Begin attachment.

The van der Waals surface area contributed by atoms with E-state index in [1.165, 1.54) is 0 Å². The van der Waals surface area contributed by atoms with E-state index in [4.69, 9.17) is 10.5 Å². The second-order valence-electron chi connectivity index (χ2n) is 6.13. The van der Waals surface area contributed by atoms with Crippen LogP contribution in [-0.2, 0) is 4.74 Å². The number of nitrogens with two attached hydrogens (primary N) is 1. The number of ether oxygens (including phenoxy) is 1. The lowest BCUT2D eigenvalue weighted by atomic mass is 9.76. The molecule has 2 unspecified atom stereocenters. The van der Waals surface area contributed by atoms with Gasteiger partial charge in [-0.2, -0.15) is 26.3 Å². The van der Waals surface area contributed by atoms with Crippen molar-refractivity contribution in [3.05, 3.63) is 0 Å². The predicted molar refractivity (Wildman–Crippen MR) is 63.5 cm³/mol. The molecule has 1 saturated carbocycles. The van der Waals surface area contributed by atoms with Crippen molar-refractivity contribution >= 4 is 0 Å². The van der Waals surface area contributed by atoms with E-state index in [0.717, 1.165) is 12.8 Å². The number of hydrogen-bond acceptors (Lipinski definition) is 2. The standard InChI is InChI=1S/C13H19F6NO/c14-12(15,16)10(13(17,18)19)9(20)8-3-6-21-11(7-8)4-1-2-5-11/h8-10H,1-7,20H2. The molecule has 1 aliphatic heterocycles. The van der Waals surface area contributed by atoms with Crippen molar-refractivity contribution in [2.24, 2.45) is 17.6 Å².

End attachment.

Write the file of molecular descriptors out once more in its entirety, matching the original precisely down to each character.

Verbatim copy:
The van der Waals surface area contributed by atoms with E-state index in [1.165, 1.54) is 0 Å². The van der Waals surface area contributed by atoms with E-state index in [4.69, 9.17) is 10.5 Å². The second-order valence-electron chi connectivity index (χ2n) is 6.13. The van der Waals surface area contributed by atoms with Crippen LogP contribution in [-0.2, 0) is 4.74 Å². The number of nitrogens with two attached hydrogens (primary N) is 1. The number of ether oxygens (including phenoxy) is 1. The lowest BCUT2D eigenvalue weighted by atomic mass is 9.76. The molecule has 2 unspecified atom stereocenters. The van der Waals surface area contributed by atoms with Gasteiger partial charge in [-0.2, -0.15) is 26.3 Å². The van der Waals surface area contributed by atoms with Crippen molar-refractivity contribution in [3.05, 3.63) is 0 Å². The predicted molar refractivity (Wildman–Crippen MR) is 63.5 cm³/mol. The molecule has 1 saturated carbocycles. The van der Waals surface area contributed by atoms with Crippen molar-refractivity contribution >= 4 is 0 Å². The van der Waals surface area contributed by atoms with E-state index in [0.717, 1.165) is 12.8 Å². The number of hydrogen-bond acceptors (Lipinski definition) is 2. The standard InChI is InChI=1S/C13H19F6NO/c14-12(15,16)10(13(17,18)19)9(20)8-3-6-21-11(7-8)4-1-2-5-11/h8-10H,1-7,20H2. The molecule has 1 aliphatic heterocycles. The van der Waals surface area contributed by atoms with Crippen molar-refractivity contribution in [2.24, 2.45) is 17.6 Å².